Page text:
In this lab we’ll investigate the probability distribution that is most central to statistics: the normal distribution. If we are confident that our data are nearly normal, that opens the door to many powerful statistical methods. Here we’ll use the graphical tools of R to assess the normality of our data and also learn how to generate random numbers from a normal distribution.

The Data

This week we’ll be working with measurements of body dimensions. This data set contains measurements from 247 men and 260 women, most of whom were considered healthy young adults.

load("more/bdims.RData")

Let’s take a quick peek at the first few rows of the data.

head(bdims)
##   bia.di bii.di bit.di che.de che.di elb.di wri.di kne.di ank.di sho.gi
## 1   42.9   26.0   31.5   17.7   28.0   13.1   10.4   18.8   14.1  106.2
## 2   43.7   28.5   33.5   16.9   30.8   14.0   11.8   20.6   15.1  110.5
## 3   40.1   28.2   33.3   20.9   31.7   13.9   10.9   19.7   14.1  115.1
## 4   44.3   29.9   34.0   18.4   28.2   13.9   11.2   20.9   15.0  104.5
## 5   42.5   29.9   34.0   21.5   29.4   15.2   11.6   20.7   14.9  107.5
## 6   43.3   27.0   31.5   19.6   31.3   14.0   11.5   18.8   13.9  119.8
##   che.gi wai.gi nav.gi hip.gi thi.gi bic.gi for.gi kne.gi cal.gi ank.gi
## 1   89.5   71.5   74.5   93.5   51.5   32.5   26.0   34.5   36.5   23.5
## 2   97.0   79.0   86.5   94.8   51.5   34.4   28.0   36.5   37.5   24.5
## 3   97.5   83.2   82.9   95.0   57.3   33.4   28.8   37.0   37.3   21.9
## 4   97.0   77.8   78.8   94.0   53.0   31.0   26.2   37.0   34.8   23.0
## 5   97.5   80.0   82.5   98.5   55.4   32.0   28.4   37.7   38.6   24.4
## 6   99.9   82.5   80.1   95.3   57.5   33.0   28.0   36.6   36.1   23.5
##   wri.gi age  wgt   hgt sex
## 1   16.5  21 65.6 174.0   1
## 2   17.0  23 71.8 175.3   1
## 3   16.9  28 80.7 193.5   1
## 4   16.6  23 72.6 186.5   1
## 5   18.0  22 78.8 187.2   1
## 6   16.9  21 74.8 181.5   1

You’ll see that for every observation we have 25 measurements, many of which are either diameters or girths. A key to the variable names can be found at http://www.openintro.org/stat/data/bdims.php, but we’ll be focusing on just three columns to get started: weight in kg (wgt), height in cm (hgt), and sex (1 indicates male, 0 indicates female).

Since males and females tend to have different body dimensions, it will be useful to create two additional data sets: one with only men and another with only women.

mdims <- subset(bdims, sex == 1)
fdims <- subset(bdims, sex == 0)
  1. Make a histogram of men’s heights and a histogram of women’s heights. How would you compare the various aspects of the two distributions? The two graphs seem to be normally distributed.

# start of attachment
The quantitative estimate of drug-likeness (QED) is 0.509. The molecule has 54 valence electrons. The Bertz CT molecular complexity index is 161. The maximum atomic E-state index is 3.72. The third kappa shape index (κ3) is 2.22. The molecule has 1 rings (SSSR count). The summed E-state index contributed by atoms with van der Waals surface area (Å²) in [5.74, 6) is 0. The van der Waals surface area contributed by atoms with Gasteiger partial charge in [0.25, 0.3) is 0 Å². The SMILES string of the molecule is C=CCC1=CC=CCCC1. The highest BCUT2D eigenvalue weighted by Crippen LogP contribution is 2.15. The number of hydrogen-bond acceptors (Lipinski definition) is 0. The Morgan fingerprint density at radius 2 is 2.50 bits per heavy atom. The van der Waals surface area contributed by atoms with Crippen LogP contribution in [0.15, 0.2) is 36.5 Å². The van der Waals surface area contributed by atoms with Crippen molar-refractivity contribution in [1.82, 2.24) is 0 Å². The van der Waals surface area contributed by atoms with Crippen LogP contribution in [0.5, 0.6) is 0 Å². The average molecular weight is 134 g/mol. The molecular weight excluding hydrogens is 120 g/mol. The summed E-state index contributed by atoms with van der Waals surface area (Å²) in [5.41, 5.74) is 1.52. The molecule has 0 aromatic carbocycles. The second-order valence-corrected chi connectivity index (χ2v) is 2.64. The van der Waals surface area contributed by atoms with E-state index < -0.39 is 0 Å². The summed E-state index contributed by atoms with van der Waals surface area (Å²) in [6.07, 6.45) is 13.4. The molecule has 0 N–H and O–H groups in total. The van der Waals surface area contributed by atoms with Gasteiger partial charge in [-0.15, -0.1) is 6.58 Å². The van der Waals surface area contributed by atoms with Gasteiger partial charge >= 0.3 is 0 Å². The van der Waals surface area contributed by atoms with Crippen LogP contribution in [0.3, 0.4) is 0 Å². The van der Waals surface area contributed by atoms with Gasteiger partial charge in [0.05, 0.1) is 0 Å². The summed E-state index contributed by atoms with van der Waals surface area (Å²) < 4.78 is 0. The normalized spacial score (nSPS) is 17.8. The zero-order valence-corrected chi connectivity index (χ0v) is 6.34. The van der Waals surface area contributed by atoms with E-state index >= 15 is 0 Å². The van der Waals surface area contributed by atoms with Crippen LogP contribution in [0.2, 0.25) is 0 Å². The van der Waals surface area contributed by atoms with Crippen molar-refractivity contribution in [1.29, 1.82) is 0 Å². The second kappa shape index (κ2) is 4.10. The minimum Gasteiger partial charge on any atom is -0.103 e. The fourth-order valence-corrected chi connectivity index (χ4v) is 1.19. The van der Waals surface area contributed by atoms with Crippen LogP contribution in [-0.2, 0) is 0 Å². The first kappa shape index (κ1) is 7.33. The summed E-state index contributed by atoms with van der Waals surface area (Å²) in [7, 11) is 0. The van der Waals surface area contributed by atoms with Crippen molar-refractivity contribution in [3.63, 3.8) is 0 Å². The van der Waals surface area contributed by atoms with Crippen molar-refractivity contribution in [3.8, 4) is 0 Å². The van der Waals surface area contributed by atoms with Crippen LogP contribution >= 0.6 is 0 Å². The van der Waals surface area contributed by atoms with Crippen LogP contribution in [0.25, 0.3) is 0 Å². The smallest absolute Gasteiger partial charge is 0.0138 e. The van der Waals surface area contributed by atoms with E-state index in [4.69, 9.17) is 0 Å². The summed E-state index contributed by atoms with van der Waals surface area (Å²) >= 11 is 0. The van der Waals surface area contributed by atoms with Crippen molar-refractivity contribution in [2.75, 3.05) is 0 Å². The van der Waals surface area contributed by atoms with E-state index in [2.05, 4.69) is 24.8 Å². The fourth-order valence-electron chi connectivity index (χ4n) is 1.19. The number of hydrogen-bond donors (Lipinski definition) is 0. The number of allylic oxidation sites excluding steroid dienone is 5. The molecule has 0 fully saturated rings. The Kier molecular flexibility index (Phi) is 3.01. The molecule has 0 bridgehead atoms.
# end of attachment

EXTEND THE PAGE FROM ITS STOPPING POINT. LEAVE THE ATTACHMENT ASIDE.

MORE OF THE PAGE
summary(fdims$hgt)
##    Min. 1st Qu.  Median    Mean 3rd Qu.    Max. 
##   147.2   160.0   164.5   164.9   169.5   182.9
summary(mdims$hgt)
##    Min. 1st Qu.  Median    Mean 3rd Qu.    Max. 
##   157.2   172.9   177.8   177.7   182.7   198.1
hist(mdims$hgt, xlab = "Height", main = "Male Height", xlim =c(145, 200), ylim =c(0, 80))

hist(fdims$hgt, xlab = "Height", main = "Female Height", xlim =c(145, 200), ylim =c(0,80))

The normal distribution

In your description of the distributions, did you use words like bell-shaped or normal? It’s tempting to say so when faced with a unimodal symmetric distribution.

To see how accurate that description is, we can plot a normal distribution curve on top of a histogram to see how closely the data follow a normal distribution. This normal curve should have the same mean and standard deviation as the data. We’ll be working with women’s heights, so let’s store them as a separate object and then calculate some statistics that will be referenced later.

fhgtmean <- mean(fdims$hgt)
fhgtsd   <- sd(fdims$hgt)

Next we make a density histogram to use as the backdrop and use the lines function to overlay a normal probability curve. The difference between a frequency histogram and a density histogram is that while in a frequency histogram the heights of the bars add up to the total number of observations, in a density histogram the areas of the bars add up to 1. The area of each bar can be calculated as simply the height times the width of the bar. Using a density histogram allows us to properly overlay a normal distribution curve over the histogram since the curve is a normal probability density function. Frequency and density histograms both display the same exact shape; they only differ in their y-axis. You can verify this by comparing the frequency histogram you constructed earlier and the density histogram created by the commands below.

hist(fdims$hgt, probability = TRUE)
x <- 140:190
y <- dnorm(x = x, mean = fhgtmean, sd = fhgtsd)
lines(x = x, y = y, col = "blue")